Her “Both Sides Now” (Joni Mitchell) was slow and, for once, had deep personal resonance while her interpretation of Sondheim’s “Move On,” though superficially upbeat, was acted with just a touch of desperation. Michel Legrand’s “Piece of Sky,” the title character in Streisand’s Yentl’s anthem, was stripped of overwrought emotions with which it’s usually performed and given a small-scale intensity that registered like a lasar beam in the confines of this small cabaret room.

Her yearnings came through loud and clear in Sondheim’s “Being Alive.” But, it was a sweet, lovely “Blackbird” (Paul McCartney) that ended the program on a quiet note.

The arrangements by her music director/accompanist Fran Minarik were sophisticated, often creating exciting tension between the vocal and piano lines. His versions of these well-known songs were always fresh.

Read the full review here

For Real

by Stephen Sorokoff "A Voice to be Heard"

Usually the thick velvet curtains that separate the bar area from the performance room of the Metropolitan Room prevent you from hearing a vocalist. Not so with Cynthia Farrell. Her thick velvet dexterous and powerful voice resounded gloriously in all corners of this famed 22nd street bastion for singers.  The title of her show says a lot, “For Real” and Cynthia is definitely the real deal. The intensity and earnestness she brings to her performance can at times be quite mesmerizing.  Check her out, you’ll be treated to a “real” voice singing some of those Broadway “real’ songs.

Source: Times Square Chronicles | Article no longer available

A Piece on Cynthia Farrell

by Mark Dundas Wood | June 29, 2013

With her smooth, controlled, powerful voice, her deep concentration, and her diligent attention to enunciation and phrasing, Cynthia Farrell, now making her cabaret debut at Don’t Tell Mama, is a talent to keep a sharp eye on. The emotional intensity she can bring to a song, along with the way she pronounces certain words while singing, call to mind the spell-weaving early work of Jane Olivor. At one point in the evening, Farrell notes that she’s “half Mexican.” But there’s something in the way she sings certain phrases that sounds Irish (something her surname would support). Whatever her heritage, she’s a singer with presence.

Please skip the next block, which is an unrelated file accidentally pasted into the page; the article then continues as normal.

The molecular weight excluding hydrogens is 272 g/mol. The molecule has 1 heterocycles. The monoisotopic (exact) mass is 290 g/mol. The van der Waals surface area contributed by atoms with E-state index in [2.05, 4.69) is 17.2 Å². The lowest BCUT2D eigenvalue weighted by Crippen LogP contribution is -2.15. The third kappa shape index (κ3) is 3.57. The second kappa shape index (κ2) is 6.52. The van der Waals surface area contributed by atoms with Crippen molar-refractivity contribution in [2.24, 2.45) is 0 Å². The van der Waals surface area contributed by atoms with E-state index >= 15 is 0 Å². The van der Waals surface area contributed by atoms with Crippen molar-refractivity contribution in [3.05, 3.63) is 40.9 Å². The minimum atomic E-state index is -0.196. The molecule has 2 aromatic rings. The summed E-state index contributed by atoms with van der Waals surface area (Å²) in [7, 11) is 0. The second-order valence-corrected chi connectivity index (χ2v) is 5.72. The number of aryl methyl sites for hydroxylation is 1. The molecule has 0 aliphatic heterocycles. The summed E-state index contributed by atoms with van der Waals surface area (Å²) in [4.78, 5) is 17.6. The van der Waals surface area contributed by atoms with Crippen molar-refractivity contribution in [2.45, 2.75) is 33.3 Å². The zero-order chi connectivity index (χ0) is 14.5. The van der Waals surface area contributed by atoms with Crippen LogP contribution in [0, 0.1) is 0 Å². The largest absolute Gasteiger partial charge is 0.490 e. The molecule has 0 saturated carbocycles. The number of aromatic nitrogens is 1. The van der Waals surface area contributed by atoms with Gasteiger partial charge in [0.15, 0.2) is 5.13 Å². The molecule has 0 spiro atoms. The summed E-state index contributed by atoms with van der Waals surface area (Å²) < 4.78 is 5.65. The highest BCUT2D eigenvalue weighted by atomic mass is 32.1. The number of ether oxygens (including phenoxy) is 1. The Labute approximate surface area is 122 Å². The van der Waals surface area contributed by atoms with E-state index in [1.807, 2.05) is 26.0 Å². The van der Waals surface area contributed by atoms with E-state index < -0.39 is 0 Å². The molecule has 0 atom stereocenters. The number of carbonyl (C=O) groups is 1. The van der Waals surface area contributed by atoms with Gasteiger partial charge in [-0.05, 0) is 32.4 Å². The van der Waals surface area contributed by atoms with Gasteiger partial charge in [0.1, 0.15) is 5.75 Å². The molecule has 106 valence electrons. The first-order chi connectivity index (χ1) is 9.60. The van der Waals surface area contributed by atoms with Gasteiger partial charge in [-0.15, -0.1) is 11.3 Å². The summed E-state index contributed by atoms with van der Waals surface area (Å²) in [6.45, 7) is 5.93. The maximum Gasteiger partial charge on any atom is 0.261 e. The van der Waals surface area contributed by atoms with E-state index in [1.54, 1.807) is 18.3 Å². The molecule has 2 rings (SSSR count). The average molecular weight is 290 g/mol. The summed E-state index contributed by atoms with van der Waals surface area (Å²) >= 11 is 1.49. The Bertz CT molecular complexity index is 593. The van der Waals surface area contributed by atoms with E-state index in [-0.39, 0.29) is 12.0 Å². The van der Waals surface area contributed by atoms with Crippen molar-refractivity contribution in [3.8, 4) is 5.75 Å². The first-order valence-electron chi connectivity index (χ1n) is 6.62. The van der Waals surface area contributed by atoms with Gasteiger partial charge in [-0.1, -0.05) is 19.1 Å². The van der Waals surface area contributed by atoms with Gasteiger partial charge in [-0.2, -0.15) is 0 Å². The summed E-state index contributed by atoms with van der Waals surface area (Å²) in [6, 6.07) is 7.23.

The highlight of the set is a moving, flawlessly executed medley of Stephen Sondheim’s “Loving You” and Leonard Bernstein and Sondheim’s “I Have a Love.” Every note of the medley is full-bodied, assured, and lovely. Together, the pair of songs becomes a confession of romantic obsession and a coming to terms with that obsession. Farrell smiles at moments at the hopelessness of her overpowering devotion, but it’s a wise smile—and therefore a slightly sad one.

Farrell’s program has an autobiographical slant. She and writer-director James Horvath have created a story arc about finding love, starting a family, having it all fall apart, and then rebounding through a program of self-reflection and inner-strength building. It’s a familiar tack, of course, to build an act around one’s personal journey. It’s not what I would have recommended for a debut show, but for the most part, Farrell makes it work—although the narrative thread gets lost during parts of the program. The most interesting use of a song in service of her personal tale is the repurposing of Harold Arlen and E.Y. Harburg’s “Ding-Dong! The Witch Is Dead” as a celebration of the exorcism of the witch-like part of her personality that emerged following the collapse of her marriage This song is the lightest fare of the evening—and the jazz-inflected arrangement gives Farrell a chance to do some sprightly scat singing. On the night I saw her, “Ding-Dong!” was a crowd pleaser.

Not all of the selections are as effective. I believe this is due in part to some of the arrangements by musical director and pianist Fran Minarik, which tend to be heavy on dissonance and a kind of edgy, experimental quality that sometimes proves distracting. For instance, the opening number, Bernstein and Sondheim’s “Something’s Coming,” is outfitted with a kind of avant-garde boogie-woogie underpinning that doesn’t serve the singer at all. Here I felt Farrell was swimming upstream against the current of Minarik’s playing.

But—like the Sondheim/Bernstein medley—other selections, such as the trembling-with-emotion “100 Years” (John Ondrasik), are delivered in a graceful, resonant voice. Farrell gets to show off her talent for belting on two forceful numbers that close the program: Sondheim’s “Being Alive” and Michel Legrand and Marilyn and Alan Bergman’s “A Piece of Sky.” I would have advised her to pick one of these and discard the other in favor of something less bombastic. She does return to a quieter mode for her encore, Lennon and McCartney’s “Blackbird.” There are some moments of phrasing in that number that suggest that Farrell would do well to add some blues-oriented selections in future shows. I’d also like to hear what she can do with something in a swinging, lilting key—perhaps some up-tempo Gershwin or Berlin. As with her inclusion of “Ding-Dong! The Witch Is Dead,” such additions might offset the dramatic selections, thereby making them seem even stronger and more poignant.